Bridge closure remains a frustration and a safety concern for those who live in Kanawha Falls

KANAWHA FALLS, WV (WOAY) – It started with a bridge closure in 2018, and it continues to cause not only headaches but major safety concerns for those who live in the Kanawha Falls area.

They now have to use narrow and windy access roads to Montgomery or Beckwith to get out, and DOH says there are still no plans to fix or replace their bridge.

“We’re between a rock and a hard place,” Kanawha Falls resident Belenda Peterson said.

The bridge closed due to damage and since then, this has turned a quick trip to Gauley Bridge across the river to a long voyage up the mountain onto 61 and then into Montgomery.

The road to 61, that most refer to as Boonesboro Road, was originally gravel and was given a base last summer. It is meant now to serve traffic both ways but there are still severely tight squeezes where residents say the only option is to back up and hope for a place to pull off.

Because of the unsafe driving conditions, the Post Office will not drive through anymore, and the school bus won’t come, leaving residents to travel to places like Smithers or Gauley Bridge for the school bus or to pick up their mail.

“They’ve put millions and millions of dollars into this road that nobody wants,” Andrea Eskew, one resident, said. “It’s no use to us. We have no need to go the back road or the way to Beckwith to get to where we want to go, which is straight across the river.”

The bridge was closed in November of 2018 originally for repairs or a possible replacement.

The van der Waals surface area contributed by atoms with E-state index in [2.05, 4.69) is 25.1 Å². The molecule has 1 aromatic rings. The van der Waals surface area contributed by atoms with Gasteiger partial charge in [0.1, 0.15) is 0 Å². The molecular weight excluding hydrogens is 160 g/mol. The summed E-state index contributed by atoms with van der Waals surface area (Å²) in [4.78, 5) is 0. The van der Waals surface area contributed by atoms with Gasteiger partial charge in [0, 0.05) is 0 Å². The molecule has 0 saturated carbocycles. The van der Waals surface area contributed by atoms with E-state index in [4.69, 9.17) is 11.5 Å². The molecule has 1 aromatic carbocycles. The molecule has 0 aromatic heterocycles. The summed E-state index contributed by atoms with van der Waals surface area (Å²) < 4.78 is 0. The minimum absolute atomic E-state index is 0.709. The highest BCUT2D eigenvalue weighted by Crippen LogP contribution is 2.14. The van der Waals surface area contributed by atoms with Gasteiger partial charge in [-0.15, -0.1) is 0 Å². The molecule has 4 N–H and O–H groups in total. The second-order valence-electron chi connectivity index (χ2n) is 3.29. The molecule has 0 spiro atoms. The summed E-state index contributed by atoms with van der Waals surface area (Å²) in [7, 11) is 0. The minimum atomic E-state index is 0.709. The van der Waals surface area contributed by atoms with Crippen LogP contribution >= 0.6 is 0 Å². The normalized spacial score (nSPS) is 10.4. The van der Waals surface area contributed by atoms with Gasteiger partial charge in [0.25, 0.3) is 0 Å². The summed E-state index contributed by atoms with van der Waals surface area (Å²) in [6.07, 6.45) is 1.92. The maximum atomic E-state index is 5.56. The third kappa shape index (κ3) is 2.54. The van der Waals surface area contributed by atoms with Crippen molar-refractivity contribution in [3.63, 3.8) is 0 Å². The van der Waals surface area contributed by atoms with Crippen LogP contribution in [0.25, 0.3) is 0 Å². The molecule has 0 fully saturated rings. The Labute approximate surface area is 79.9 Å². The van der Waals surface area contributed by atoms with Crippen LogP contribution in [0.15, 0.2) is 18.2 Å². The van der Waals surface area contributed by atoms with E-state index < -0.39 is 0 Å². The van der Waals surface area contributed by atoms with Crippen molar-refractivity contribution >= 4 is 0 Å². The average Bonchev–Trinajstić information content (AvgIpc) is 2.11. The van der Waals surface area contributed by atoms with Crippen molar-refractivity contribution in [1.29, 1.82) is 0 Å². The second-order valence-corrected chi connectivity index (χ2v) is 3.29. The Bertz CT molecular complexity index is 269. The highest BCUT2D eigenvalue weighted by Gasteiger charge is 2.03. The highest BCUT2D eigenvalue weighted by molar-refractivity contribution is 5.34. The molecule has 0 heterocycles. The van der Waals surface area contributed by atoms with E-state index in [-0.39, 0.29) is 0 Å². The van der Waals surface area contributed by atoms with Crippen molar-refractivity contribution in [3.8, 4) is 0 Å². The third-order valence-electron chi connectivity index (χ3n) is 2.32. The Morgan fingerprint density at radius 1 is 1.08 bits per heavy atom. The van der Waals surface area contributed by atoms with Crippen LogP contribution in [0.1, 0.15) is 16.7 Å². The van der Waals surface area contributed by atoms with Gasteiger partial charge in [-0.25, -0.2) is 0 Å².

The Division of Highways then announced it would be a cheaper venture to pave the once gravel road saying that would cost around $8 million when replacing the bridge or fixing it would cost anywhere from $20 to $40 million.

DOH also said it would have taken two to three years of bridge closure to complete the project.

Now that the road has started caving in and rock slides have often times left it closed and the people stranded, residents believe this will end up being way more expensive in the long run.

However, Jason Foster, a chief engineer with DOH, says the road repairs are turning out to be cheaper than they thought.

He said they ended up opening up the road to Beckwith in September as it was once closed due to flooding damage, so that the community has two entry and exit points.

This road is also narrow, windy and according to residents, difficult to drive.

“I can tell you that we’ve authorized in the range of $6 million dollars for the road repairs,” Foster said. “But I believe we’re in the $2 million-dollar range for all of the repairs we have done to date.”

Once Boonesboro began caving in in some parts, DOH and the railroad called in GSI to help stabilize the road, and that work is currently being done on the road and causing daily delays for those who travel it.

Now, with a pandemic and an elderly population, there is heightened concern about ambulances and other medical and emergency personnel getting through.

For 85-year-old Annie L. Clark, she says it is just better to stay home out of fear.

“I’ve only driven out about two times because of the narrowness and no place to pass and don’t want to have to back up and you never know what you’re going to meet going down that road,” Clark said.

The residents are still urging officials to reconsider fixing their bridge especially now that $50 million is being allocated across the state to fix medical access roads under  the CARES Act.

When the residents cannot make it to their doctor’s appointments because of construction, a rock slide or simply out of fear, they say this becomes less about convenience and more about safety.

“You don’t care what our problems are. We are the ones that are stuck. And nobody seems to care about us,” Peterson said.

DOH says the road repairs will be completed by mid-September.

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Anna Saunders
Anna Saunders is a weekend reporter for WOAY. With a diploma from Princeton Senior High School and a mother from Fayette County, she is no stranger to the area. She received a degree in Media Arts and Design from James Madison University in Harrisonburg, Virginia and wanted to return home to start her career as a reporter.